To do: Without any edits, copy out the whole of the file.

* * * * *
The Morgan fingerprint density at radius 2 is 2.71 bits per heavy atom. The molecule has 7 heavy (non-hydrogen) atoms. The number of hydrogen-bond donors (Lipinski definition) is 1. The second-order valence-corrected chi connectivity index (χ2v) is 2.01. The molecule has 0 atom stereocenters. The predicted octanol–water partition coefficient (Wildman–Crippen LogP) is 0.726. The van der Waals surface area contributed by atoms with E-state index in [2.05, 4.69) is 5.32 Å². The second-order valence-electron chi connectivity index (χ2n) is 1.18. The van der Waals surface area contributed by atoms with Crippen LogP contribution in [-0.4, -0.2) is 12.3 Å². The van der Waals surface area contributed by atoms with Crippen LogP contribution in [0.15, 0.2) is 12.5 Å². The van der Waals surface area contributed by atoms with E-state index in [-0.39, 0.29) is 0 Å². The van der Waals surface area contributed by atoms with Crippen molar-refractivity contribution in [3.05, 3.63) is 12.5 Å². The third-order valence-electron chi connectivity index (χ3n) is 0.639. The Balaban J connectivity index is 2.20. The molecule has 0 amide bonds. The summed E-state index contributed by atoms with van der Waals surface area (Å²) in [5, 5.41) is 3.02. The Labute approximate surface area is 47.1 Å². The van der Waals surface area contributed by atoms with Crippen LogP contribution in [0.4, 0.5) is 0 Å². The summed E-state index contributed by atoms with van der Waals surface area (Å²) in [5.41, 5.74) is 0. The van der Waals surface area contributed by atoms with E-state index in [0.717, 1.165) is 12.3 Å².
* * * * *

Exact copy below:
The Morgan fingerprint density at radius 2 is 2.71 bits per heavy atom. The molecule has 7 heavy (non-hydrogen) atoms. The number of hydrogen-bond donors (Lipinski definition) is 1. The second-order valence-corrected chi connectivity index (χ2v) is 2.01. The molecule has 0 atom stereocenters. The predicted octanol–water partition coefficient (Wildman–Crippen LogP) is 0.726. The van der Waals surface area contributed by atoms with E-state index in [2.05, 4.69) is 5.32 Å². The second-order valence-electron chi connectivity index (χ2n) is 1.18. The van der Waals surface area contributed by atoms with Crippen LogP contribution in [-0.4, -0.2) is 12.3 Å². The van der Waals surface area contributed by atoms with Crippen LogP contribution in [0.15, 0.2) is 12.5 Å². The van der Waals surface area contributed by atoms with E-state index in [-0.39, 0.29) is 0 Å². The van der Waals surface area contributed by atoms with Crippen molar-refractivity contribution in [3.05, 3.63) is 12.5 Å². The third-order valence-electron chi connectivity index (χ3n) is 0.639. The Balaban J connectivity index is 2.20. The molecule has 0 amide bonds. The summed E-state index contributed by atoms with van der Waals surface area (Å²) in [5, 5.41) is 3.02. The Labute approximate surface area is 47.1 Å². The van der Waals surface area contributed by atoms with Crippen LogP contribution in [0.4, 0.5) is 0 Å². The summed E-state index contributed by atoms with van der Waals surface area (Å²) in [5.41, 5.74) is 0. The van der Waals surface area contributed by atoms with E-state index in [0.717, 1.165) is 12.3 Å².